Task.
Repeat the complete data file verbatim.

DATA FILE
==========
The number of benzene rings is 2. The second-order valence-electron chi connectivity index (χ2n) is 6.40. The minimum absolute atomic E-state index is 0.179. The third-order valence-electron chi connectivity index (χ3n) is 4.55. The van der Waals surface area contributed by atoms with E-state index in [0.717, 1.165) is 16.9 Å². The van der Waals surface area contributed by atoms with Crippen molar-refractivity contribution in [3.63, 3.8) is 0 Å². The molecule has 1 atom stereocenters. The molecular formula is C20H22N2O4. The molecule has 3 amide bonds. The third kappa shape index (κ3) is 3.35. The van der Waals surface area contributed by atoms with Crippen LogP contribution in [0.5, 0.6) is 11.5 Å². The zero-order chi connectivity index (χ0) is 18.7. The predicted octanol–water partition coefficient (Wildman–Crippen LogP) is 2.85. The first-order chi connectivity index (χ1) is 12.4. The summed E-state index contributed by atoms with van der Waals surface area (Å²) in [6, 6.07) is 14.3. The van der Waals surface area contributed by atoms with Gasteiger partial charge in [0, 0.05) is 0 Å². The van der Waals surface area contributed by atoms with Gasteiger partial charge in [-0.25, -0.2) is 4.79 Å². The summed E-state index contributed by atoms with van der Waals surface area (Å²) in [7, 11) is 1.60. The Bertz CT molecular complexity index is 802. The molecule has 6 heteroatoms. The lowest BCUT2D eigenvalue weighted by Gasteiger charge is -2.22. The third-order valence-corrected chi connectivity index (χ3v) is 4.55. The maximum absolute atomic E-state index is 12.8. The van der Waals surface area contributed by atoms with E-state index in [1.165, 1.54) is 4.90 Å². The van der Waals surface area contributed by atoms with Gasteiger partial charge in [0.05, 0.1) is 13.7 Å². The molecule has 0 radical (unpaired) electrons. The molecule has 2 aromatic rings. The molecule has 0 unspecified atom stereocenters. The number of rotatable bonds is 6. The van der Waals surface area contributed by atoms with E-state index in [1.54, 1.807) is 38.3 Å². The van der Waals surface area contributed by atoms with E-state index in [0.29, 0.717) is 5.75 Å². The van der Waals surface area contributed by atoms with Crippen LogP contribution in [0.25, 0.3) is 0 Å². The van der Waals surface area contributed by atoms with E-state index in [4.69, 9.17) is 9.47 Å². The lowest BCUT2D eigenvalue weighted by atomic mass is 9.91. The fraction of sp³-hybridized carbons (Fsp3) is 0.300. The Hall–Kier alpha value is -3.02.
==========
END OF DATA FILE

The number of benzene rings is 2. The second-order valence-electron chi connectivity index (χ2n) is 6.40. The minimum absolute atomic E-state index is 0.179. The third-order valence-electron chi connectivity index (χ3n) is 4.55. The van der Waals surface area contributed by atoms with E-state index in [0.717, 1.165) is 16.9 Å². The van der Waals surface area contributed by atoms with Crippen molar-refractivity contribution in [3.63, 3.8) is 0 Å². The molecule has 1 atom stereocenters. The molecular formula is C20H22N2O4. The molecule has 3 amide bonds. The third kappa shape index (κ3) is 3.35. The van der Waals surface area contributed by atoms with Crippen LogP contribution in [0.5, 0.6) is 11.5 Å². The zero-order chi connectivity index (χ0) is 18.7. The predicted octanol–water partition coefficient (Wildman–Crippen LogP) is 2.85. The first-order chi connectivity index (χ1) is 12.4. The summed E-state index contributed by atoms with van der Waals surface area (Å²) in [6, 6.07) is 14.3. The van der Waals surface area contributed by atoms with Gasteiger partial charge in [0, 0.05) is 0 Å². The van der Waals surface area contributed by atoms with Gasteiger partial charge in [-0.25, -0.2) is 4.79 Å². The summed E-state index contributed by atoms with van der Waals surface area (Å²) in [7, 11) is 1.60. The Bertz CT molecular complexity index is 802. The molecule has 6 heteroatoms. The lowest BCUT2D eigenvalue weighted by Gasteiger charge is -2.22. The third-order valence-corrected chi connectivity index (χ3v) is 4.55. The maximum absolute atomic E-state index is 12.8. The van der Waals surface area contributed by atoms with E-state index in [1.165, 1.54) is 4.90 Å². The van der Waals surface area contributed by atoms with Gasteiger partial charge in [0.05, 0.1) is 13.7 Å². The molecule has 0 radical (unpaired) electrons. The molecule has 2 aromatic rings. The molecule has 0 unspecified atom stereocenters. The number of rotatable bonds is 6. The van der Waals surface area contributed by atoms with E-state index in [1.54, 1.807) is 38.3 Å². The van der Waals surface area contributed by atoms with E-state index in [0.29, 0.717) is 5.75 Å². The van der Waals surface area contributed by atoms with Crippen LogP contribution in [0.25, 0.3) is 0 Å². The van der Waals surface area contributed by atoms with E-state index in [4.69, 9.17) is 9.47 Å². The lowest BCUT2D eigenvalue weighted by atomic mass is 9.91. The fraction of sp³-hybridized carbons (Fsp3) is 0.300. The Hall–Kier alpha value is -3.02.